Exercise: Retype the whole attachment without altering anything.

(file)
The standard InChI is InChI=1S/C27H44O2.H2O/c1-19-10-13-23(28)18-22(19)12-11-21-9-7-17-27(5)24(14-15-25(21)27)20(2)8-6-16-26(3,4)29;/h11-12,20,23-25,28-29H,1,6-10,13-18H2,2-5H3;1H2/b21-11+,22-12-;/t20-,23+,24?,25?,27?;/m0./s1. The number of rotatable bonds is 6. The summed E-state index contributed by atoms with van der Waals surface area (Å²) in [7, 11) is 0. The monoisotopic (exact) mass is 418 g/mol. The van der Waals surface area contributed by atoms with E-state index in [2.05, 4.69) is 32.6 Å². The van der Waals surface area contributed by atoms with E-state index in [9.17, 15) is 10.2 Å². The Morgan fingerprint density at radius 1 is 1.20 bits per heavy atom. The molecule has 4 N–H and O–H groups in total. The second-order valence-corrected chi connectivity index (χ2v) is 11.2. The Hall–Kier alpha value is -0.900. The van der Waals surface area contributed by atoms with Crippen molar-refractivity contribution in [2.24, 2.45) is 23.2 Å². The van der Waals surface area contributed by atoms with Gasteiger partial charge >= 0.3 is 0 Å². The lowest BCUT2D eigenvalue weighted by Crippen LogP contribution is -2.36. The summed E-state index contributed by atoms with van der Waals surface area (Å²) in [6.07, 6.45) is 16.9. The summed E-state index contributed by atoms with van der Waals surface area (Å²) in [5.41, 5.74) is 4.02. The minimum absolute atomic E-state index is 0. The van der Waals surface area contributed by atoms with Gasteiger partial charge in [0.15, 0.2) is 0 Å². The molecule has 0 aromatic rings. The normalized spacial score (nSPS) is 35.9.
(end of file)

The standard InChI is InChI=1S/C27H44O2.H2O/c1-19-10-13-23(28)18-22(19)12-11-21-9-7-17-27(5)24(14-15-25(21)27)20(2)8-6-16-26(3,4)29;/h11-12,20,23-25,28-29H,1,6-10,13-18H2,2-5H3;1H2/b21-11+,22-12-;/t20-,23+,24?,25?,27?;/m0./s1. The number of rotatable bonds is 6. The summed E-state index contributed by atoms with van der Waals surface area (Å²) in [7, 11) is 0. The monoisotopic (exact) mass is 418 g/mol. The van der Waals surface area contributed by atoms with E-state index in [2.05, 4.69) is 32.6 Å². The van der Waals surface area contributed by atoms with E-state index in [9.17, 15) is 10.2 Å². The Morgan fingerprint density at radius 1 is 1.20 bits per heavy atom. The molecule has 4 N–H and O–H groups in total. The second-order valence-corrected chi connectivity index (χ2v) is 11.2. The Hall–Kier alpha value is -0.900. The van der Waals surface area contributed by atoms with Crippen molar-refractivity contribution in [2.24, 2.45) is 23.2 Å². The van der Waals surface area contributed by atoms with Gasteiger partial charge >= 0.3 is 0 Å². The lowest BCUT2D eigenvalue weighted by Crippen LogP contribution is -2.36. The summed E-state index contributed by atoms with van der Waals surface area (Å²) in [6.07, 6.45) is 16.9. The summed E-state index contributed by atoms with van der Waals surface area (Å²) in [5.41, 5.74) is 4.02. The minimum absolute atomic E-state index is 0. The van der Waals surface area contributed by atoms with Gasteiger partial charge in [0.15, 0.2) is 0 Å². The molecule has 0 aromatic rings. The normalized spacial score (nSPS) is 35.9.